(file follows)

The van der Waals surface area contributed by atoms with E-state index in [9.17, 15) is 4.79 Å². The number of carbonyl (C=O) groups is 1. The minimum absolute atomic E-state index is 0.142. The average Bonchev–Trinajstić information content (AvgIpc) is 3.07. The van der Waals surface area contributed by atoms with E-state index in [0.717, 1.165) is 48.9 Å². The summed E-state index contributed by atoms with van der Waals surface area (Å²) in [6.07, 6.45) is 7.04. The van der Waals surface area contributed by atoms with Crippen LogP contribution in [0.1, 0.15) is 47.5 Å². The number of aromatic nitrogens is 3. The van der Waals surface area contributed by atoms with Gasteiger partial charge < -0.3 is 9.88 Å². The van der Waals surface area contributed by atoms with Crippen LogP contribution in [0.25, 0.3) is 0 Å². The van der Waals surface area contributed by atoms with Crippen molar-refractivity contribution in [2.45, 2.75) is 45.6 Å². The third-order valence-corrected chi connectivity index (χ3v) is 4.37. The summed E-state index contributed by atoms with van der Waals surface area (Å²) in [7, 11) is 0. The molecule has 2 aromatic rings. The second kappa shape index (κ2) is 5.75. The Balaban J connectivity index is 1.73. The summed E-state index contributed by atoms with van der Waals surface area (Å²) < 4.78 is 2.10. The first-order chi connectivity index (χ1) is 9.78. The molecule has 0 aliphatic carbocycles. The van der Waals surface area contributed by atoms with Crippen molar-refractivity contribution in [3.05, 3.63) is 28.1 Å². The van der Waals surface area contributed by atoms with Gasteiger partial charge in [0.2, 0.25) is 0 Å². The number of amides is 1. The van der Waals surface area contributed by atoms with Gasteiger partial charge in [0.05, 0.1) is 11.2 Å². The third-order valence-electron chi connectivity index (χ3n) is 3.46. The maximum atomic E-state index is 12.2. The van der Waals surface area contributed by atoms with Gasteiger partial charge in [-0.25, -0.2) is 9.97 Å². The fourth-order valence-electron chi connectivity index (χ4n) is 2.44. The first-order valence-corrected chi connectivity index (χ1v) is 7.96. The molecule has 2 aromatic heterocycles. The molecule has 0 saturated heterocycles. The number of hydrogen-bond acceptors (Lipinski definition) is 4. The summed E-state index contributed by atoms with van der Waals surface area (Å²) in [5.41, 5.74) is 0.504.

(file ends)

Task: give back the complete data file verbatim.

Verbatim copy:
The van der Waals surface area contributed by atoms with E-state index in [9.17, 15) is 4.79 Å². The number of carbonyl (C=O) groups is 1. The minimum absolute atomic E-state index is 0.142. The average Bonchev–Trinajstić information content (AvgIpc) is 3.07. The van der Waals surface area contributed by atoms with E-state index in [0.717, 1.165) is 48.9 Å². The summed E-state index contributed by atoms with van der Waals surface area (Å²) in [6.07, 6.45) is 7.04. The van der Waals surface area contributed by atoms with Crippen LogP contribution in [0.1, 0.15) is 47.5 Å². The number of aromatic nitrogens is 3. The van der Waals surface area contributed by atoms with Gasteiger partial charge < -0.3 is 9.88 Å². The van der Waals surface area contributed by atoms with Crippen LogP contribution in [0.25, 0.3) is 0 Å². The van der Waals surface area contributed by atoms with Crippen molar-refractivity contribution in [2.45, 2.75) is 45.6 Å². The third-order valence-corrected chi connectivity index (χ3v) is 4.37. The summed E-state index contributed by atoms with van der Waals surface area (Å²) in [7, 11) is 0. The molecule has 2 aromatic rings. The second kappa shape index (κ2) is 5.75. The Balaban J connectivity index is 1.73. The summed E-state index contributed by atoms with van der Waals surface area (Å²) < 4.78 is 2.10. The first-order chi connectivity index (χ1) is 9.78. The molecule has 0 aliphatic carbocycles. The van der Waals surface area contributed by atoms with Crippen molar-refractivity contribution in [3.05, 3.63) is 28.1 Å². The van der Waals surface area contributed by atoms with Gasteiger partial charge in [0.2, 0.25) is 0 Å². The number of amides is 1. The van der Waals surface area contributed by atoms with Gasteiger partial charge in [0.05, 0.1) is 11.2 Å². The third-order valence-electron chi connectivity index (χ3n) is 3.46. The maximum atomic E-state index is 12.2. The van der Waals surface area contributed by atoms with Gasteiger partial charge in [-0.25, -0.2) is 9.97 Å². The fourth-order valence-electron chi connectivity index (χ4n) is 2.44. The first-order valence-corrected chi connectivity index (χ1v) is 7.96. The molecule has 2 aromatic heterocycles. The molecule has 0 saturated heterocycles. The number of hydrogen-bond acceptors (Lipinski definition) is 4. The summed E-state index contributed by atoms with van der Waals surface area (Å²) in [5.41, 5.74) is 0.504.